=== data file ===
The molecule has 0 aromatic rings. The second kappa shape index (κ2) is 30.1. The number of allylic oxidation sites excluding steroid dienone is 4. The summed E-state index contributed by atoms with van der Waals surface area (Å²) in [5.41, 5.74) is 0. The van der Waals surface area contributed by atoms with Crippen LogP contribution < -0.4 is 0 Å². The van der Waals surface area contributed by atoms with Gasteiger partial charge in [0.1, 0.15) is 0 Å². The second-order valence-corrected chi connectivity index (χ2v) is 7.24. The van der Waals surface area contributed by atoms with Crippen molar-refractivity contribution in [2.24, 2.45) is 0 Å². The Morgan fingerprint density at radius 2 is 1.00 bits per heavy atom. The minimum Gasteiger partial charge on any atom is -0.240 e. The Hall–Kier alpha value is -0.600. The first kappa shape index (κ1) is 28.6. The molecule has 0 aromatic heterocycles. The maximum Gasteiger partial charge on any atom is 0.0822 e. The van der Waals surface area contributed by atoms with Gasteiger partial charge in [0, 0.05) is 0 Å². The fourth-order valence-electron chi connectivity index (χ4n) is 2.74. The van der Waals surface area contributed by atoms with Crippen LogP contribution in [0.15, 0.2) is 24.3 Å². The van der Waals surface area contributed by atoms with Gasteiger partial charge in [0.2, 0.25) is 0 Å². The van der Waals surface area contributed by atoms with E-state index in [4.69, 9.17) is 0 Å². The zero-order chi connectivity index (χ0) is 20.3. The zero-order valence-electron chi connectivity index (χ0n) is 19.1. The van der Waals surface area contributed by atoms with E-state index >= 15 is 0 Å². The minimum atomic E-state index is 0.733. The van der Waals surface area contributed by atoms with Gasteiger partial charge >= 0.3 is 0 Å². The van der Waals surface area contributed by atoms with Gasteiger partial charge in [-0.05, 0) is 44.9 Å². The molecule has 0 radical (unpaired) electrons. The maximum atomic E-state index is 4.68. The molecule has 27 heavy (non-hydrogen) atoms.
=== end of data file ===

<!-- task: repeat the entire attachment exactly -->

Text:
The molecule has 0 aromatic rings. The second kappa shape index (κ2) is 30.1. The number of allylic oxidation sites excluding steroid dienone is 4. The summed E-state index contributed by atoms with van der Waals surface area (Å²) in [5.41, 5.74) is 0. The van der Waals surface area contributed by atoms with Crippen LogP contribution < -0.4 is 0 Å². The van der Waals surface area contributed by atoms with Gasteiger partial charge in [0.1, 0.15) is 0 Å². The second-order valence-corrected chi connectivity index (χ2v) is 7.24. The van der Waals surface area contributed by atoms with Crippen molar-refractivity contribution in [2.24, 2.45) is 0 Å². The Morgan fingerprint density at radius 2 is 1.00 bits per heavy atom. The minimum Gasteiger partial charge on any atom is -0.240 e. The Hall–Kier alpha value is -0.600. The first kappa shape index (κ1) is 28.6. The molecule has 0 aromatic heterocycles. The maximum Gasteiger partial charge on any atom is 0.0822 e. The van der Waals surface area contributed by atoms with Gasteiger partial charge in [0, 0.05) is 0 Å². The fourth-order valence-electron chi connectivity index (χ4n) is 2.74. The van der Waals surface area contributed by atoms with Crippen LogP contribution in [0.15, 0.2) is 24.3 Å². The van der Waals surface area contributed by atoms with Gasteiger partial charge in [0.2, 0.25) is 0 Å². The van der Waals surface area contributed by atoms with E-state index in [4.69, 9.17) is 0 Å². The zero-order chi connectivity index (χ0) is 20.3. The zero-order valence-electron chi connectivity index (χ0n) is 19.1. The van der Waals surface area contributed by atoms with E-state index >= 15 is 0 Å². The minimum atomic E-state index is 0.733. The van der Waals surface area contributed by atoms with Gasteiger partial charge >= 0.3 is 0 Å². The van der Waals surface area contributed by atoms with Gasteiger partial charge in [-0.05, 0) is 44.9 Å². The molecule has 0 radical (unpaired) electrons. The maximum atomic E-state index is 4.68. The molecule has 27 heavy (non-hydrogen) atoms.